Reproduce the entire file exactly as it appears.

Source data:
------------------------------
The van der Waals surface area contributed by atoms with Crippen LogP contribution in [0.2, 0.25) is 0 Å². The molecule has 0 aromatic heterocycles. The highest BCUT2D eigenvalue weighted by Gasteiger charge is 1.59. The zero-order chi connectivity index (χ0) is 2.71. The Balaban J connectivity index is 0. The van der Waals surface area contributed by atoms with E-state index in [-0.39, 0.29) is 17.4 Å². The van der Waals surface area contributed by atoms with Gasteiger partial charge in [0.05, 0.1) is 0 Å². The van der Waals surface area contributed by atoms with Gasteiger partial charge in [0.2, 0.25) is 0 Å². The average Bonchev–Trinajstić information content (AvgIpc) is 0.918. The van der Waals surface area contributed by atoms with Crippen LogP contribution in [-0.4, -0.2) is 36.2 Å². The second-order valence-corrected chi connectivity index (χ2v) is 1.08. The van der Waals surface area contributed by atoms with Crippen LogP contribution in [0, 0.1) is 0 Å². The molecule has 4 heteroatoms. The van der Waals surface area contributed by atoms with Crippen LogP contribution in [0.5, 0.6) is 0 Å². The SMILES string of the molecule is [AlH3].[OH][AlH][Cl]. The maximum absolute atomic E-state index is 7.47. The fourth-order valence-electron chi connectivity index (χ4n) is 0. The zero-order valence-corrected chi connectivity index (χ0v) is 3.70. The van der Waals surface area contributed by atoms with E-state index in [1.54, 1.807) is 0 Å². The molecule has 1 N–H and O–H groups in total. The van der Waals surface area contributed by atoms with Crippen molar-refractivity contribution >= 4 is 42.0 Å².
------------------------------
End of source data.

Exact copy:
The van der Waals surface area contributed by atoms with Crippen LogP contribution in [0.2, 0.25) is 0 Å². The molecule has 0 aromatic heterocycles. The highest BCUT2D eigenvalue weighted by Gasteiger charge is 1.59. The zero-order chi connectivity index (χ0) is 2.71. The Balaban J connectivity index is 0. The van der Waals surface area contributed by atoms with E-state index in [-0.39, 0.29) is 17.4 Å². The van der Waals surface area contributed by atoms with Gasteiger partial charge in [0.05, 0.1) is 0 Å². The van der Waals surface area contributed by atoms with Gasteiger partial charge in [0.2, 0.25) is 0 Å². The average Bonchev–Trinajstić information content (AvgIpc) is 0.918. The van der Waals surface area contributed by atoms with Crippen LogP contribution in [-0.4, -0.2) is 36.2 Å². The second-order valence-corrected chi connectivity index (χ2v) is 1.08. The van der Waals surface area contributed by atoms with Crippen LogP contribution in [0, 0.1) is 0 Å². The molecule has 4 heteroatoms. The van der Waals surface area contributed by atoms with Crippen LogP contribution in [0.5, 0.6) is 0 Å². The SMILES string of the molecule is [AlH3].[OH][AlH][Cl]. The maximum absolute atomic E-state index is 7.47. The fourth-order valence-electron chi connectivity index (χ4n) is 0. The zero-order valence-corrected chi connectivity index (χ0v) is 3.70. The van der Waals surface area contributed by atoms with E-state index in [1.54, 1.807) is 0 Å². The molecule has 1 N–H and O–H groups in total. The van der Waals surface area contributed by atoms with Crippen molar-refractivity contribution >= 4 is 42.0 Å².